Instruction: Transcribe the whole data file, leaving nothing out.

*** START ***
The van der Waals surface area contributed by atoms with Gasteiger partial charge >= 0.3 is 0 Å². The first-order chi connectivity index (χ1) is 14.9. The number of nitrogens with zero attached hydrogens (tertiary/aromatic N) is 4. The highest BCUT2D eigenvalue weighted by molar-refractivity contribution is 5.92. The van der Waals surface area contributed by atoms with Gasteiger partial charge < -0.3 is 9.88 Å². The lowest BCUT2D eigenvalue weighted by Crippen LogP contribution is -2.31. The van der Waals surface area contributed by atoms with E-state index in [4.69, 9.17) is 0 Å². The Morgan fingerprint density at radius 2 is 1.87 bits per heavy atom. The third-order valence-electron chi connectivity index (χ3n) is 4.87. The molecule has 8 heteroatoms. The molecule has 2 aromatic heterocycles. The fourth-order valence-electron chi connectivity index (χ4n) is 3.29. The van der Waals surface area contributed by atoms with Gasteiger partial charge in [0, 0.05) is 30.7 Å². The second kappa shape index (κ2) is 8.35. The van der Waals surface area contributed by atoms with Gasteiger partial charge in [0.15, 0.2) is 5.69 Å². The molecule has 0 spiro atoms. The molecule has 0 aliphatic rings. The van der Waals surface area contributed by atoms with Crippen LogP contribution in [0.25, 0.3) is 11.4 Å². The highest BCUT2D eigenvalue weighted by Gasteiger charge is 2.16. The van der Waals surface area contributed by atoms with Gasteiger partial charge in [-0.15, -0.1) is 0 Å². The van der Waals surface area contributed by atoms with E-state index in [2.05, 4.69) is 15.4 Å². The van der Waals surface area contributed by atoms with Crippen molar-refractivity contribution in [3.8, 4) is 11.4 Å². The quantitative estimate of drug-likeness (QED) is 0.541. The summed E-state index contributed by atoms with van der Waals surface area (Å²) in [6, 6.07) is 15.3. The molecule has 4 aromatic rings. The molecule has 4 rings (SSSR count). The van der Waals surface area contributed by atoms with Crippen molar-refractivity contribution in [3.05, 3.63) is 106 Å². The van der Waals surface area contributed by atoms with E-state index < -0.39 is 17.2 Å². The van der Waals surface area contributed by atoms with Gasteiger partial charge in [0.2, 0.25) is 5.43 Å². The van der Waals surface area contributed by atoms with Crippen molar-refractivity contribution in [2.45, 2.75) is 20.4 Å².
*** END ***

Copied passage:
The van der Waals surface area contributed by atoms with Gasteiger partial charge >= 0.3 is 0 Å². The first-order chi connectivity index (χ1) is 14.9. The number of nitrogens with zero attached hydrogens (tertiary/aromatic N) is 4. The highest BCUT2D eigenvalue weighted by molar-refractivity contribution is 5.92. The van der Waals surface area contributed by atoms with Gasteiger partial charge < -0.3 is 9.88 Å². The lowest BCUT2D eigenvalue weighted by Crippen LogP contribution is -2.31. The van der Waals surface area contributed by atoms with E-state index in [4.69, 9.17) is 0 Å². The Morgan fingerprint density at radius 2 is 1.87 bits per heavy atom. The third-order valence-electron chi connectivity index (χ3n) is 4.87. The molecule has 8 heteroatoms. The molecule has 2 aromatic heterocycles. The fourth-order valence-electron chi connectivity index (χ4n) is 3.29. The van der Waals surface area contributed by atoms with Gasteiger partial charge in [0, 0.05) is 30.7 Å². The second kappa shape index (κ2) is 8.35. The van der Waals surface area contributed by atoms with Gasteiger partial charge in [0.15, 0.2) is 5.69 Å². The molecule has 0 spiro atoms. The molecule has 0 aliphatic rings. The van der Waals surface area contributed by atoms with Crippen LogP contribution in [0.25, 0.3) is 11.4 Å². The highest BCUT2D eigenvalue weighted by Gasteiger charge is 2.16. The van der Waals surface area contributed by atoms with Gasteiger partial charge in [-0.15, -0.1) is 0 Å². The van der Waals surface area contributed by atoms with E-state index in [2.05, 4.69) is 15.4 Å². The van der Waals surface area contributed by atoms with Crippen molar-refractivity contribution in [3.8, 4) is 11.4 Å². The quantitative estimate of drug-likeness (QED) is 0.541. The summed E-state index contributed by atoms with van der Waals surface area (Å²) in [6, 6.07) is 15.3. The molecule has 4 aromatic rings. The molecule has 4 rings (SSSR count). The van der Waals surface area contributed by atoms with Crippen molar-refractivity contribution in [3.05, 3.63) is 106 Å². The van der Waals surface area contributed by atoms with E-state index < -0.39 is 17.2 Å². The van der Waals surface area contributed by atoms with Gasteiger partial charge in [0.2, 0.25) is 5.43 Å². The van der Waals surface area contributed by atoms with Crippen molar-refractivity contribution in [2.45, 2.75) is 20.4 Å².